The Weathervane

CHASE’S PATAGONIA BLOG – POST #5

It’s been a little while since my last post, but in terms of harvest, everything is finished! A couple days ago, we pressed the very last lot of Pinot Noir we had fermenting – a sad but exciting feeling. Nowadays, work has consisted of racking wines off of their fermentation lees, barreling down, or creating blends for their three wines, Barda (entry level), 55, and 32. It’s been a trip getting to taste all of the components and understand the decision making. I have also spent quite a bit of time barreling down wines after completion of blending. Many hours in an air conditioned barrel room!

Yesterday, the bio dynamic consultant, who guides and educates Bodega Chacra in maintaining their certification, came to the farm. I got to spend the morning and part of the afternoon with him, touring the farm, asking questions, and also tagging along while they went to collect organic cow manure from a nearby farm for compost preparation. Very interesting stuff!! Here are a few pictures from the farm!

Compost piles.

Garden where they grow vegetables and also plants necessary for biodynamic preparations.

Opening soil jars from previous years to check development.

Cow at local farm.

One of the tractors at Chacra.

CHASE’S PATAGONIA BLOG – POST #4

Well, as was the same last week, more pressing! However this weekend we finally got a Sunday off, so I think it goes without saying that Saturday night (into Sunday morning) was a long one! This Sunday we slept in, which was long awaited, and then headed to the Rio Negro for the afternoon, where we met up with a friend who operates a small bar on the river. Relaxation in the sun, a few beers, and some tapas were the perfect way to wrap up the weekend. Here are some more pics of pressing, and also one of the crew while at the river!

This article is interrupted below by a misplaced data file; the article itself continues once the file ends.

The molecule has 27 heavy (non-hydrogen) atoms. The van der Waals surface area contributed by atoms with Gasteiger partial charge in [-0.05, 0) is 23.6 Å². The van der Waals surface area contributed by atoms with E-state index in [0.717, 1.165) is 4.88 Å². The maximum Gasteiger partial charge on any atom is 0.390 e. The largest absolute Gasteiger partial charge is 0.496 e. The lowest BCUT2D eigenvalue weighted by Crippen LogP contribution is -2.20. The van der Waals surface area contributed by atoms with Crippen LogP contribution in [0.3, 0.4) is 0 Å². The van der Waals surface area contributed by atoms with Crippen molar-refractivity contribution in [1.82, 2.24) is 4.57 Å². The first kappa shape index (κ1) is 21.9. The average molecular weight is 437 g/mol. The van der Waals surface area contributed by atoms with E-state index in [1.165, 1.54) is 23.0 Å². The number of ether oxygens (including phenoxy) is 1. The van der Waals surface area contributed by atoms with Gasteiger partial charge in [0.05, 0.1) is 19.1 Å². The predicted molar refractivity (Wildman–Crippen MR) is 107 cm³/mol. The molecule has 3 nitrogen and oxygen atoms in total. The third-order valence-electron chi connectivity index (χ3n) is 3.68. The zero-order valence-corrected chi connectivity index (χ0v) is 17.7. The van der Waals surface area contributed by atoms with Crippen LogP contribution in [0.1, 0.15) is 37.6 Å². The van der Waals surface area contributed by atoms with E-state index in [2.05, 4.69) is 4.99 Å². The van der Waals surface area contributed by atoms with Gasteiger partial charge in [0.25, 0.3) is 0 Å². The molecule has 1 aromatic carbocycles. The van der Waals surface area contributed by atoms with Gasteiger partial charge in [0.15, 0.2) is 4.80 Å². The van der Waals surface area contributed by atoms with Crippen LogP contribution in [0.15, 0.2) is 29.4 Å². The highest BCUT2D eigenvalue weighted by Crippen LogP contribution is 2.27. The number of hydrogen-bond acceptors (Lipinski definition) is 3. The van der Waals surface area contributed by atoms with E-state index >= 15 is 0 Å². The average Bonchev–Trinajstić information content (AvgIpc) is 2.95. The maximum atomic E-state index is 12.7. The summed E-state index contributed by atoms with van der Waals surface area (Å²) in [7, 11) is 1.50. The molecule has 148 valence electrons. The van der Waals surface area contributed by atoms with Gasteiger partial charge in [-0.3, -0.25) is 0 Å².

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CHASE’S PATAGONIA BLOG – POST #3

More and more pressing the last couple of days, all Pinot of course! Here at Chacra, they use a horizontal or basket style press. Although it can press much less quantity at one time, the theory is that the actual pressure on the grape skins is less, therefore extracting less harsh compounds and more of the good stuff! At Carhartt we have a couple of these, however they are about 100 years old and made out of wood and heavy metal!

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CHASE’S PATAGONIA BLOG – POST #2

Wow. A couple weeks have blown by faster than I could have ever imagined. When I set out to write this blog, my idea was to pair everything down so I could write short snippets while continuing to work the almost certain long days of harvest in Patagonia. What I did not anticipate was that this year, the 2017 harvest, would be the warmest season in the last 44 years, therefore rocketing the grape picking and in turn the working hours of a harvest intern, into what I would call “beast-mode.”

To give a small reference point, Bodega Chacra produces around 175 ton of grapes per year, about 1.75 times the size of Carhartt. In a normal harvest back home, we pick our grapes over the course of 2-3 months. Something to keep in mind is that we also make 20 different wines, ranging from the early ripening Pinot Noir, to later ripening Merlot. Here at Chacra, we only grow and produce Pinot Noir, so when it’s ready, there is no choice but to buckle down and get the fruit picked. Since my first day of work about two weeks ago, we have been running an average 13+ hour day. In the world of harvest that isn’t necessarily abnormal, but pair it with the fact that in Argentina, like most of Europe, the culture eats later, and so by the time we cook dinner and get to bed, its already past midnight. Hence, that didn’t really leave me a lot of time to look through my pictures of the day, and write about what was happening at the time.

This post will then tally the activity of the last couple of weeks, so I can play catch-up, and get back on track!

Upon arrival, we (the interns) were greeted with a bbq of meat and some awesome wines! This bbq area and pizza oven is right outside of our casita.

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The next morning, we started work so I took a photo of the beautiful scene in our backyard.